Although the scaffold looks unwieldy and long, in practice (and with practice) it can be tailored to fit the clinical need. Certain neuropsychiatric problems seen by consultants don’t require any detailed analysis of defenses, e.g., uncomplicated drug-induced deliria in patients without any psychiatric histories. But just because someone does have a complicated psychiatric history doesn’t imply that the formulation must be long and detailed. The goal is always to succinctly summarize the central issues that describe and explain the patient’s current problems so as to guide recommendations for management.

Example case formulations:

  • 44-year-old multiply divorced, alcoholic, unemployed white male without formal psychiatric history, but with acute subsyndromal depressive symptoms without suicidality in the context of recent diagnosis of diabetes mellitus after being hospitalized with diabetic ketoacidosis. His father (who also had diabetes) died of suicide when the patient was 9 years old. Consult triggered by patient refusing to get up to toilet himself, crying, insulting the nurses, yet constantly on his call light. Depression is known to be associated with Diabetes Mellitus and can run in families. He may be conflicted between dependence and independence or struggling with stagnation developmentally, given his social and occupational marginalization. Regression appears to be major defense. Tolerance of nonthreatening behavior and allowing him control over non-essential features of his care may facilitate face-saving return to more adaptive coping with grief. Monitor for development of a more well-defined depressive syndrome; supportive approach with encouragement of affect but engage effective coping by modeling; query into past successful problem solving.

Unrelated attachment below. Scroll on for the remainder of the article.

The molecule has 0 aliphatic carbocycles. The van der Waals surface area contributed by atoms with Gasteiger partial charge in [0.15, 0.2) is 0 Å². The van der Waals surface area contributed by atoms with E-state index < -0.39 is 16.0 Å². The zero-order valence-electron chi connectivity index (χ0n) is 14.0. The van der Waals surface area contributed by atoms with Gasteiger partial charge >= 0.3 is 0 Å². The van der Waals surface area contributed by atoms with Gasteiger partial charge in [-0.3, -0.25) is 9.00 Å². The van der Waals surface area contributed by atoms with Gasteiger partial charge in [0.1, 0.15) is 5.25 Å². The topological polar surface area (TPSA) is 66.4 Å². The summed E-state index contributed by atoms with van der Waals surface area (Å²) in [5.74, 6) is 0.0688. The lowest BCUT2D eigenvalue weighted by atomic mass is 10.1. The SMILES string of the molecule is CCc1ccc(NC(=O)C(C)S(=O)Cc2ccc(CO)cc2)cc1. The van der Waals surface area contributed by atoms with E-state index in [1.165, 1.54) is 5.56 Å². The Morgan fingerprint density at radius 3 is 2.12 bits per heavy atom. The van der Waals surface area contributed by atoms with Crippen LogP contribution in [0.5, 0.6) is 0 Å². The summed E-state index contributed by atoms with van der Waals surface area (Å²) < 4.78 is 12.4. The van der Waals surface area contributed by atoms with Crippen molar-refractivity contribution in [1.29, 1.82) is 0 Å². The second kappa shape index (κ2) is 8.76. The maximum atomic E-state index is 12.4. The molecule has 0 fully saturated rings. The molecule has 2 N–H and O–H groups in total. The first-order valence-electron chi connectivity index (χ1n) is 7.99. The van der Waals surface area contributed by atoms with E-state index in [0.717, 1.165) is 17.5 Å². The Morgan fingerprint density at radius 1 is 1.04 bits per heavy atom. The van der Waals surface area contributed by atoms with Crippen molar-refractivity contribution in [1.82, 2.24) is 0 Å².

• 37-year-old divorced white female teacher aide with abrupt onset of medically unexplained slow, garbled speech. Previous psychiatric history notable for one brief hospitalization in her mid-teens after impulsive overdose over a breakup with boyfriend. Temporal association of dysarthria with her discovering her current boyfriend in bed with her teenage daughter (reported by a friend). Her presentation is consistent with conversion reaction. Major conflict is desire to confront boyfriend but fear of rejection and abandonment. Major defense is somatization. Confrontation generally contraindicated; suggest that recovery will be fairly rapid; no invasive procedures or specialist referrals needed and the condition is not dangerous. Quick follow-up in mental health clinic scheduled.
  • 57-year-old disabled man who had a liver transplant and who has polysubstance dependence in remission and longstanding antisocial behavior referred for subsyndromal depression and anxiety along with insomnia. Recently arrested for shoplifting. Also engaging in reckless driving and fistfights, neither of which he’s done in decades either. No organic brain disease identified that could explain the behavior. Possibly struggling with generativity v. stagnation because of chronic unemployment leading to regressive acting out. Refer to psychotherapy, although resistance expected with more acting out and non-adherence.
  • 49-year-old woman with Hepatitis C (HCV) on interferon (IFN) for last 3 months and with gradually increasing symptoms of syndromal depression, personality change with marked irritability, and somatic complaints. Previously diagnosed recurrent depression in the context of Cluster B personality traits complicated by alcoholism and cocaine abuse, now in sustained full remission. Consult triggered by her erupting in the GI clinic at the gastroenterologist’s suggestion that cutting interferon dose might be recommended in light of her psychiatric status. She thinks that this means she’ll get cirrhosis, be denied liver transplant because of her drug history, and be condemned to die of liver failure. She blames doctors for missing the HCV diagnosis for years, yet feels stigmatized by everyone because of the diagnosis, and at the mercy of doctors who control the only effective treatment. Several cognitive distortions could be the issues in her depression including personalization, catastrophizing, control fallacies and blaming. Interferon is also known to be associated with depression and cognitive impairment. Cognitive Behavioral Therapy (CBT) intervention may be influenced by the latter side effect; antidepressants are an effective drug treatment of IFN-induced depression.

I’m sure many psychiatrists out there have favorite references and strategies they use to teach psychiatric residents the important skill of formulations. I’d be thrilled to hear your ideas and would welcome a guest blog post.

1.            Perry, S., A.M. Cooper, and R. Michels, The Psychodynamic Formulation: Its Purpose, Structure, and Clinical Application. Focus, 2006. 4(2): p. 297-305.